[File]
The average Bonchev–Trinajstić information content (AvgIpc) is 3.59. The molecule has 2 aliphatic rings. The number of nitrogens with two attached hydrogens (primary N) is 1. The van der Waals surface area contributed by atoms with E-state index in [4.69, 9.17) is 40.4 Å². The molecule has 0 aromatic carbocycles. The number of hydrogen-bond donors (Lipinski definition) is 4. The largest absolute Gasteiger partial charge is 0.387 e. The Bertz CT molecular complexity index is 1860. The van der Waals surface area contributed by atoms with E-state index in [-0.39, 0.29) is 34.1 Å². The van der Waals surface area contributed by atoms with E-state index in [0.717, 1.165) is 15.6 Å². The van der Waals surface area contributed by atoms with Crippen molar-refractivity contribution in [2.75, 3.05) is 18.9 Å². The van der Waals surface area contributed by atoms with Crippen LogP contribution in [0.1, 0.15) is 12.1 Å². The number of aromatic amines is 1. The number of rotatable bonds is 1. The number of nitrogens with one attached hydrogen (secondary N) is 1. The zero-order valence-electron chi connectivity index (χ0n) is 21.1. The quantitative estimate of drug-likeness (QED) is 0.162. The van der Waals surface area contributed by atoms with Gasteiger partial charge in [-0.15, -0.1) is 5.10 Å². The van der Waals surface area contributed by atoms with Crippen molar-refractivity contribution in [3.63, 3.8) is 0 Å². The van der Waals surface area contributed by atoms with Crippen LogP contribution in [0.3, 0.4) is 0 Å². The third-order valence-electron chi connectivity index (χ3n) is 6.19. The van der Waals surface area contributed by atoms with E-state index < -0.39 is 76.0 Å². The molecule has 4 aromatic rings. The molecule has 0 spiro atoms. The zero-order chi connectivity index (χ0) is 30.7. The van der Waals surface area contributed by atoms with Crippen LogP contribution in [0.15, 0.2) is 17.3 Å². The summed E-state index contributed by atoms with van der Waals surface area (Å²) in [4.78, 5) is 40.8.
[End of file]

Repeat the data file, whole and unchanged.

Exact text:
The average Bonchev–Trinajstić information content (AvgIpc) is 3.59. The molecule has 2 aliphatic rings. The number of nitrogens with two attached hydrogens (primary N) is 1. The van der Waals surface area contributed by atoms with E-state index in [4.69, 9.17) is 40.4 Å². The molecule has 0 aromatic carbocycles. The number of hydrogen-bond donors (Lipinski definition) is 4. The largest absolute Gasteiger partial charge is 0.387 e. The Bertz CT molecular complexity index is 1860. The van der Waals surface area contributed by atoms with E-state index in [-0.39, 0.29) is 34.1 Å². The van der Waals surface area contributed by atoms with E-state index in [0.717, 1.165) is 15.6 Å². The van der Waals surface area contributed by atoms with Crippen molar-refractivity contribution in [2.75, 3.05) is 18.9 Å². The van der Waals surface area contributed by atoms with Crippen LogP contribution in [0.1, 0.15) is 12.1 Å². The number of aromatic amines is 1. The number of rotatable bonds is 1. The number of nitrogens with one attached hydrogen (secondary N) is 1. The zero-order valence-electron chi connectivity index (χ0n) is 21.1. The quantitative estimate of drug-likeness (QED) is 0.162. The van der Waals surface area contributed by atoms with Gasteiger partial charge in [-0.15, -0.1) is 5.10 Å². The van der Waals surface area contributed by atoms with Crippen molar-refractivity contribution in [3.63, 3.8) is 0 Å². The van der Waals surface area contributed by atoms with Crippen LogP contribution in [0.3, 0.4) is 0 Å². The third-order valence-electron chi connectivity index (χ3n) is 6.19. The van der Waals surface area contributed by atoms with E-state index < -0.39 is 76.0 Å². The molecule has 4 aromatic rings. The molecule has 0 spiro atoms. The zero-order chi connectivity index (χ0) is 30.7. The van der Waals surface area contributed by atoms with Crippen LogP contribution in [0.15, 0.2) is 17.3 Å². The summed E-state index contributed by atoms with van der Waals surface area (Å²) in [4.78, 5) is 40.8.